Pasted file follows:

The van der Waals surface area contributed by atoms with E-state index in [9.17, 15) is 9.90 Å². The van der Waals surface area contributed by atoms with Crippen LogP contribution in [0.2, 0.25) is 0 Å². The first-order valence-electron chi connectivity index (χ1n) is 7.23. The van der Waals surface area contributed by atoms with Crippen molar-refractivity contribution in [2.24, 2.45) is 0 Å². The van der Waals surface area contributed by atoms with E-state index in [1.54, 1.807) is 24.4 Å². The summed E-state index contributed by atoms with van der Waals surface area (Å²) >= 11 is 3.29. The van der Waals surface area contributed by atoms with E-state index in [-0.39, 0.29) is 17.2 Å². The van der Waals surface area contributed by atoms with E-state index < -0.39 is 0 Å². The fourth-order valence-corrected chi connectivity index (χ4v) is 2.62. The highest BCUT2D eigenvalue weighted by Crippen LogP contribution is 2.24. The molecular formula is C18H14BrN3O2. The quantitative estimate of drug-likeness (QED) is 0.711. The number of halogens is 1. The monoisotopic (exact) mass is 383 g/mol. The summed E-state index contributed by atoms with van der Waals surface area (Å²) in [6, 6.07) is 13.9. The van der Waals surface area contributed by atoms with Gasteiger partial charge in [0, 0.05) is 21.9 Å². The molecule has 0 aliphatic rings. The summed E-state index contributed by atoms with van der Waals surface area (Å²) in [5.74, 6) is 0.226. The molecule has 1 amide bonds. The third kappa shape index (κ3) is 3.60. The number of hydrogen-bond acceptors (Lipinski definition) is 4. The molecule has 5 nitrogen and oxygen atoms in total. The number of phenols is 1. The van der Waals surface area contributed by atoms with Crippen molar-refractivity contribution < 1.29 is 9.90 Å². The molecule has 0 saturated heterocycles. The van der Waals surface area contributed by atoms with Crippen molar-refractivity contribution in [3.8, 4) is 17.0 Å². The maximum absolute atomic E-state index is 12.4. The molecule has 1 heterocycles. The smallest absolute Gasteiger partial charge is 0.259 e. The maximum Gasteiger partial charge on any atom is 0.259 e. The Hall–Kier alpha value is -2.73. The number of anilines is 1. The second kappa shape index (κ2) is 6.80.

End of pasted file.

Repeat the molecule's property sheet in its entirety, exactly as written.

The van der Waals surface area contributed by atoms with E-state index in [9.17, 15) is 9.90 Å². The van der Waals surface area contributed by atoms with Crippen LogP contribution in [0.2, 0.25) is 0 Å². The first-order valence-electron chi connectivity index (χ1n) is 7.23. The van der Waals surface area contributed by atoms with Crippen molar-refractivity contribution in [2.24, 2.45) is 0 Å². The van der Waals surface area contributed by atoms with E-state index in [1.54, 1.807) is 24.4 Å². The summed E-state index contributed by atoms with van der Waals surface area (Å²) >= 11 is 3.29. The van der Waals surface area contributed by atoms with E-state index in [-0.39, 0.29) is 17.2 Å². The van der Waals surface area contributed by atoms with E-state index < -0.39 is 0 Å². The fourth-order valence-corrected chi connectivity index (χ4v) is 2.62. The highest BCUT2D eigenvalue weighted by Crippen LogP contribution is 2.24. The molecular formula is C18H14BrN3O2. The quantitative estimate of drug-likeness (QED) is 0.711. The number of halogens is 1. The monoisotopic (exact) mass is 383 g/mol. The summed E-state index contributed by atoms with van der Waals surface area (Å²) in [6, 6.07) is 13.9. The van der Waals surface area contributed by atoms with Gasteiger partial charge in [0, 0.05) is 21.9 Å². The molecule has 0 aliphatic rings. The summed E-state index contributed by atoms with van der Waals surface area (Å²) in [5.74, 6) is 0.226. The molecule has 1 amide bonds. The third kappa shape index (κ3) is 3.60. The number of hydrogen-bond acceptors (Lipinski definition) is 4. The molecule has 5 nitrogen and oxygen atoms in total. The number of phenols is 1. The van der Waals surface area contributed by atoms with Crippen molar-refractivity contribution < 1.29 is 9.90 Å². The molecule has 0 saturated heterocycles. The van der Waals surface area contributed by atoms with Crippen molar-refractivity contribution in [3.8, 4) is 17.0 Å². The maximum absolute atomic E-state index is 12.4. The molecule has 1 heterocycles. The smallest absolute Gasteiger partial charge is 0.259 e. The maximum Gasteiger partial charge on any atom is 0.259 e. The Hall–Kier alpha value is -2.73. The number of anilines is 1. The second kappa shape index (κ2) is 6.80.